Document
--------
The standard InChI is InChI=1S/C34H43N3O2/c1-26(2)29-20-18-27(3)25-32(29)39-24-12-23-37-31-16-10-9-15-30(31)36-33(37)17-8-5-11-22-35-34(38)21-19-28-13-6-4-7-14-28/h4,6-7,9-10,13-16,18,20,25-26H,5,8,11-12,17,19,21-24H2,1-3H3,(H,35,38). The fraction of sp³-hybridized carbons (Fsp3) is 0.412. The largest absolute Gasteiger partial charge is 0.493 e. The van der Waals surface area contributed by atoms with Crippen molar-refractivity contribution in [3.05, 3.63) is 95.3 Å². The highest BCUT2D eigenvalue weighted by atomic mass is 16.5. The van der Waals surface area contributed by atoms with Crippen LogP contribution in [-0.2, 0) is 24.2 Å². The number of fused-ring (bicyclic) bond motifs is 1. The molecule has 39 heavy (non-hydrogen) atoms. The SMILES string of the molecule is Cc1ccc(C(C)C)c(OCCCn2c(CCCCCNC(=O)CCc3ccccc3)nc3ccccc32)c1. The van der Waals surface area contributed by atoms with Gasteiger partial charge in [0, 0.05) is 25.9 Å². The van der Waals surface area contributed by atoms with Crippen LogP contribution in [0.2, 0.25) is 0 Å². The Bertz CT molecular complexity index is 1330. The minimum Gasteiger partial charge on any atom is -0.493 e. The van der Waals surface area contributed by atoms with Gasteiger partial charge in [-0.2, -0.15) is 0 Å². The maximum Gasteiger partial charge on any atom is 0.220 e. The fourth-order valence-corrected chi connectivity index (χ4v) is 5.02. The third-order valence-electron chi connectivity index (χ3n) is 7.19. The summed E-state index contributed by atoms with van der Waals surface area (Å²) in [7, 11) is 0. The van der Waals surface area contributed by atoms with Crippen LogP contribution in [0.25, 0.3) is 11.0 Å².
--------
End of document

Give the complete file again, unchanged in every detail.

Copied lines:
The standard InChI is InChI=1S/C34H43N3O2/c1-26(2)29-20-18-27(3)25-32(29)39-24-12-23-37-31-16-10-9-15-30(31)36-33(37)17-8-5-11-22-35-34(38)21-19-28-13-6-4-7-14-28/h4,6-7,9-10,13-16,18,20,25-26H,5,8,11-12,17,19,21-24H2,1-3H3,(H,35,38). The fraction of sp³-hybridized carbons (Fsp3) is 0.412. The largest absolute Gasteiger partial charge is 0.493 e. The van der Waals surface area contributed by atoms with Crippen molar-refractivity contribution in [3.05, 3.63) is 95.3 Å². The highest BCUT2D eigenvalue weighted by atomic mass is 16.5. The van der Waals surface area contributed by atoms with Crippen LogP contribution in [-0.2, 0) is 24.2 Å². The number of fused-ring (bicyclic) bond motifs is 1. The molecule has 39 heavy (non-hydrogen) atoms. The SMILES string of the molecule is Cc1ccc(C(C)C)c(OCCCn2c(CCCCCNC(=O)CCc3ccccc3)nc3ccccc32)c1. The van der Waals surface area contributed by atoms with Gasteiger partial charge in [0, 0.05) is 25.9 Å². The van der Waals surface area contributed by atoms with Crippen LogP contribution in [0.2, 0.25) is 0 Å². The Bertz CT molecular complexity index is 1330. The minimum Gasteiger partial charge on any atom is -0.493 e. The van der Waals surface area contributed by atoms with Gasteiger partial charge in [-0.2, -0.15) is 0 Å². The maximum Gasteiger partial charge on any atom is 0.220 e. The fourth-order valence-corrected chi connectivity index (χ4v) is 5.02. The third-order valence-electron chi connectivity index (χ3n) is 7.19. The summed E-state index contributed by atoms with van der Waals surface area (Å²) in [7, 11) is 0. The van der Waals surface area contributed by atoms with Crippen LogP contribution in [0.25, 0.3) is 11.0 Å².